FBI used booby-trapped video to unmask suspected Tor-using sextortionist

After a sextortionist terrorized minor girls and their Indiana communities for a year and a half, the FBI tainted a video with code that revealed the real IP of 'Brian Kil' despite his use of Tor.

FBI used booby-trapped video to unmask suspected Tor-using sextortionist
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To catch the person suspected of terrorizing young girls and even their communities for over a year, the FBI added a bit a code to a video that was made by a victim. That Network Investigative Technique (NIT) revealed the alleged sextortionist’s real IP address, even though he was using Tor to stay anonymous, and eventually led to the arrest of Buster Hernandez, 26, of Bakersfield, California; the FBI became involved in late 2015 after “Brian Kil” used Facebook to start extorting sexually explicit material from a minor girl in Indiana.

“Terrorizing young victims through the use of social media and hiding behind the anonymity of the internet will not be tolerated by this office,” said Josh Minkler, U.S. Attorney in the Southern District of Indiana. “Those who think they can outwit law enforcement and are above being caught should think again. Mr. Hernandez’s reign of terror is over.”

Hernandez, who had allegedly been running sextortion campaigns since at least 2012, was “federally charged for his role in threatening to use explosive devices at Plainfield and Danville, Indiana High Schools, making cyber threats to female victims and producing child pornography.”

According to the affidavit filed by the FBI (pdf), Hernandez, going by Brian Kil, claimed to have “dirty pics” that a minor Indiana girl sent to her boyfriend. He then extorted sexually explicit pictures from her for 16 months until she refused to send any more images. After she refused to bow to his sextortion any more, he threatened her life as well as that of her schoolmates in Plainfield.

In a Facebook message to Victim 1, “Brian Kil” said he was coming to her school with three homemade pipe bombs, two handguns and a semi-automatic rifle. His message said, “I want to leave a trail of death and fire” in Plainfield. “I will simply walk right in undetected tomorrow.” He threatened “to slaughter your entire class and save you for last.” If the police were to try and intervene, he said, “I’ll add a dozen dead police to my tally.”

After threatening to kill her and her friends, he said he would “methodically” pick off others as they ran for their lives. “Those that I miss will be blown to hell with the pipe bombs I set around campus. I plan on leaving no survivors. … If you want the nudes of [Victim 1] now is the time to get them. I will be gone from this earth tomorrow and so will hundreds of Plainfield students.”

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That’s just one example. In a different message, he threatened there would be “a large number of causalities at Perry Crossing,” the shopping mall in Plainfield. He rambled on and on again, trying to scare everyone and taunting law enforcement.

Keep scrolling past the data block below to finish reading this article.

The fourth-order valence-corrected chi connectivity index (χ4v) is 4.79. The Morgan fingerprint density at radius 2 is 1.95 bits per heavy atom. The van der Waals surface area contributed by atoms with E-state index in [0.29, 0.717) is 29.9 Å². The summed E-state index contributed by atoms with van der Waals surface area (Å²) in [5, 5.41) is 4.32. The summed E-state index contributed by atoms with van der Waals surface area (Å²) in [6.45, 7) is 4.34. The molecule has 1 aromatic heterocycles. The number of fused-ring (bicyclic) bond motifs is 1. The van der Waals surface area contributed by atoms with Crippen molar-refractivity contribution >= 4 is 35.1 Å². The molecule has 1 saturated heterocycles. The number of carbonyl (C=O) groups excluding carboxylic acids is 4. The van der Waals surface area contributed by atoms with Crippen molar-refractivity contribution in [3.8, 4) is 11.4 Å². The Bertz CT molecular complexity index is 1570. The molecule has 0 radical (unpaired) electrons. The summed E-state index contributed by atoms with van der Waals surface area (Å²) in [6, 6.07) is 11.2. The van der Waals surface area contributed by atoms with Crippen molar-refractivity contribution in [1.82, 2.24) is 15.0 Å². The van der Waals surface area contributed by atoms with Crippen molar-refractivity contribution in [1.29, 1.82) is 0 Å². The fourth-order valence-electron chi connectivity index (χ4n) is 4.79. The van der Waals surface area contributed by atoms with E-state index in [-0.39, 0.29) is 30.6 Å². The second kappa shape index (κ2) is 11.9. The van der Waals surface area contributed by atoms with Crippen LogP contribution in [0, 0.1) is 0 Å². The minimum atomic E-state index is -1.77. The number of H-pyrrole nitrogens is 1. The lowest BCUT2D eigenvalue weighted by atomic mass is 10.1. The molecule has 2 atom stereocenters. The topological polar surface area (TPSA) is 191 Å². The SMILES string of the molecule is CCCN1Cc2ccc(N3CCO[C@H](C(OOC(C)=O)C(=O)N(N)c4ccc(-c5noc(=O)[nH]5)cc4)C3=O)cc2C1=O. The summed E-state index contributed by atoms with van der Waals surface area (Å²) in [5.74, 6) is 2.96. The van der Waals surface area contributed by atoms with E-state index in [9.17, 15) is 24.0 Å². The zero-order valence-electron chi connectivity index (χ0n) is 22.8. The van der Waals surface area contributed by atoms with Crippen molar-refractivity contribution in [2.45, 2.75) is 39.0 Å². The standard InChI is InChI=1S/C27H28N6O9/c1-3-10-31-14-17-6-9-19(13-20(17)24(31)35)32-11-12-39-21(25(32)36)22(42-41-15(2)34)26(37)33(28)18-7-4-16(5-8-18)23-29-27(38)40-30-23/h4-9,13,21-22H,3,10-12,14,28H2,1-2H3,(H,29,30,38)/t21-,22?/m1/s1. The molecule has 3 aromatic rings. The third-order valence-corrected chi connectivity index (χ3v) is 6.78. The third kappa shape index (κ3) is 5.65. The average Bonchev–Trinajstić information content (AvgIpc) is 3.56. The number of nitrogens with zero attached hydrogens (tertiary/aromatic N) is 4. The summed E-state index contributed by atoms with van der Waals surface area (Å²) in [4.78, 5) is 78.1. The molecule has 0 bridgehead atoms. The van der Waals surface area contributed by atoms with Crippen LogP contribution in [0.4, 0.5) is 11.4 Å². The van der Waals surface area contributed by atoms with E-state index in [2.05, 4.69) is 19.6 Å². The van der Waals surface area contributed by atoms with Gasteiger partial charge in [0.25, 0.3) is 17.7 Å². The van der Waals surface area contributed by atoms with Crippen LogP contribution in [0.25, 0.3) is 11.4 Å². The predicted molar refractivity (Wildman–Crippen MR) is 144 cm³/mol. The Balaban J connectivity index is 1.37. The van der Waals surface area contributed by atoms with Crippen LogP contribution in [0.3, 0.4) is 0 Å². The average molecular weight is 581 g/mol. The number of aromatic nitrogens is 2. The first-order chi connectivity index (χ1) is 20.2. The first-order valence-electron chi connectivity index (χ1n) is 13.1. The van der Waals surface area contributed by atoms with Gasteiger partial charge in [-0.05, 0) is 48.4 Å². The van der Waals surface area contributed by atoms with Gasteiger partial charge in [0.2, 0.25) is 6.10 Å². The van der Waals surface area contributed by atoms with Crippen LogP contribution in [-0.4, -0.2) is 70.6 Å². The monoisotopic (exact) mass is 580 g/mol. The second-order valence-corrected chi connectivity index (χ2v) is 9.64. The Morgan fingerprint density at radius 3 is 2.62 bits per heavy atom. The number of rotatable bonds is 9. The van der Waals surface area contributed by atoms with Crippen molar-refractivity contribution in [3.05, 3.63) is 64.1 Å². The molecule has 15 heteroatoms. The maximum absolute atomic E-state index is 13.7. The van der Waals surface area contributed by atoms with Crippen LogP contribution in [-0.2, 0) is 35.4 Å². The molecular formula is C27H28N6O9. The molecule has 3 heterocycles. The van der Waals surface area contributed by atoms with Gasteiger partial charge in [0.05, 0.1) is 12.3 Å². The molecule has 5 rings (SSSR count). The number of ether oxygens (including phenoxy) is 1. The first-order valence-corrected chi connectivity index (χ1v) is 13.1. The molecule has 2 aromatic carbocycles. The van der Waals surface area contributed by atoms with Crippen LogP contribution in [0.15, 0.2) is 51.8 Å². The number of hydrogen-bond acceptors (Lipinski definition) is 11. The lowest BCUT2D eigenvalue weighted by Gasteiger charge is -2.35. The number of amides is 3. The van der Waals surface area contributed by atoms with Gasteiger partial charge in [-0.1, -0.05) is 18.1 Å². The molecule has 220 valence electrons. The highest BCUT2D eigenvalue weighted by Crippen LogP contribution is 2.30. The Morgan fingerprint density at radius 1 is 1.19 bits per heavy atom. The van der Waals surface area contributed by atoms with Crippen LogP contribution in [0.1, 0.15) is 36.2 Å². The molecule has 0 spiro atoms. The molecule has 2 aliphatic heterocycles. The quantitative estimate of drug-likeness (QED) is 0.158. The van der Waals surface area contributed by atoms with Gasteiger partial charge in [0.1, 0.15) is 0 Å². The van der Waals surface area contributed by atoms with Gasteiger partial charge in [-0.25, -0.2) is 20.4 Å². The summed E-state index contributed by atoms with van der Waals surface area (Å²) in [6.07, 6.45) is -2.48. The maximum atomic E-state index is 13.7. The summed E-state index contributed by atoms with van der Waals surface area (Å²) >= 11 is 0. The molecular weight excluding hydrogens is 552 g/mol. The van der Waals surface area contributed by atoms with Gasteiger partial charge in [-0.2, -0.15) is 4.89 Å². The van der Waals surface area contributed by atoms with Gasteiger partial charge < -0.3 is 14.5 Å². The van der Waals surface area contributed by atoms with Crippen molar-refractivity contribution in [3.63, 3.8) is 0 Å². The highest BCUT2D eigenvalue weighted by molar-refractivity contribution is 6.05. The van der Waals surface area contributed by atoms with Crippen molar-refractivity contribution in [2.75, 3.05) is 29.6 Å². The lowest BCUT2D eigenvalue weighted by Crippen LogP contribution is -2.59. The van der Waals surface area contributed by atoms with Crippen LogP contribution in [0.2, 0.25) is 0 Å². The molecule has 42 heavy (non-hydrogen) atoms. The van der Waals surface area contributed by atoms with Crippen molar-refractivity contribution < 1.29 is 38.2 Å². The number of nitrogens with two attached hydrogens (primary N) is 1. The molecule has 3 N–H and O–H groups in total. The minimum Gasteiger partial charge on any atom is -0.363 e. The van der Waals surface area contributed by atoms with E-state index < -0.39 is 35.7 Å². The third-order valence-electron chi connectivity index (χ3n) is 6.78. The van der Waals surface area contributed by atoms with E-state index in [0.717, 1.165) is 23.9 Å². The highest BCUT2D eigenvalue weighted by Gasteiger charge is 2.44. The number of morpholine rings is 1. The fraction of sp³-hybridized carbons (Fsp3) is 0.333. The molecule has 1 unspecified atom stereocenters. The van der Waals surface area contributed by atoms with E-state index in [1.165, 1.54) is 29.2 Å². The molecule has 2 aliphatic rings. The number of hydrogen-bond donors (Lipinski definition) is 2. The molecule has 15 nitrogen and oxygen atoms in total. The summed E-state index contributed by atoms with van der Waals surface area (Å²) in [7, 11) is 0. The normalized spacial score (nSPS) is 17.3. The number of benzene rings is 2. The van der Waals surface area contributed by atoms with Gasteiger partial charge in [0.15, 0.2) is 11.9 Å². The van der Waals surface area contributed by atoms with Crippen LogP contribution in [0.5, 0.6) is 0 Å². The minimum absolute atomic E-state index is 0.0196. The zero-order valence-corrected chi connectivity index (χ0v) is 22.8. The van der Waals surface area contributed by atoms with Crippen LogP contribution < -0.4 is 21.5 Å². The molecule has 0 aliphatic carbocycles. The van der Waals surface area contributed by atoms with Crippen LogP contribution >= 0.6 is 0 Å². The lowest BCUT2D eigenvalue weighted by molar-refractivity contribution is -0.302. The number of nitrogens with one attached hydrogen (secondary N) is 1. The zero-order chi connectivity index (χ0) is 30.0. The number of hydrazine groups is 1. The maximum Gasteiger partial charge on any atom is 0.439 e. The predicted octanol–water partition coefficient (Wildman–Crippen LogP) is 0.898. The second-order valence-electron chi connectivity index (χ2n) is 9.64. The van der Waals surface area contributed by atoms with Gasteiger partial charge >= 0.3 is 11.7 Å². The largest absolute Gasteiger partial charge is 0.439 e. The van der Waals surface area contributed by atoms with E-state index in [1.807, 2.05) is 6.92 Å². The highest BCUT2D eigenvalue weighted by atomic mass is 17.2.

In response to those threats, school administrators temporarily closed the Plainfield and Danville High Schools. The Shops at Perry Crossing in Plainfield also closed for one day, Dec. 19, 2015.

That same December in 2015, Facebook opened an investigation and started shutting down accounts associated with “Brian Kil.” Hernandez, too, was creating and disabling Facebook accounts so he could keep making anonymous threats. Federal agents believe he created at least 16 different Facebook accounts.

Getting the real IP address of Hernandez

In June 2017, an Indiana judge authorized a NIT so the FBI could booby-trap a video made by one of the sextortion victims. Court documents explained:

As set forth in the search warrant application presented to Judge Lynch, the FBI was authorized by the Court to add a small piece of code (NIT) to a normal video file produced by Victim 2, which did not contain any visual depictions of any minor engaged in sexually explicit activity. As authorized, the FBI then uploaded the video file containing the NIT to the Dropbox.com account known only to Kil and Victim 2. When Kil viewed the video containing the NIT on a computer, the NIT would disclose the true IP address associated with the computer used by Kil.

That gave the feds the real IP address of Hernandez. They subpoenaed Bright House for subscriber information to obtain his Bakersfield, California, address. A judge then authorized the FBI’s request for wiretapping via the use of “pen-trap devices,” which allowed the FBI to intercept his online communications. He allegedly used Tor only when his girlfriend was not at home. The FBI then installed a camera on a pole near his house to verify that a man matching Hernandez’s description came and went from the house.

Hernandez was charged with threats to use an explosive device, threats to injure and sexual exploitation of a child. If convicted on all counts, Hernandez faces a mandatory minimum sentence of 15 years and a maximum of 30 years in prison.

As you can see in this video interview with Jay Abbot, FBI special agent in charge of the Indianapolis Field Office, Hernandez will likely face more charges from other states. Anyone who believes they were a sextortion victim of Hernandez were asked to contact the Indianapolis FBI office.

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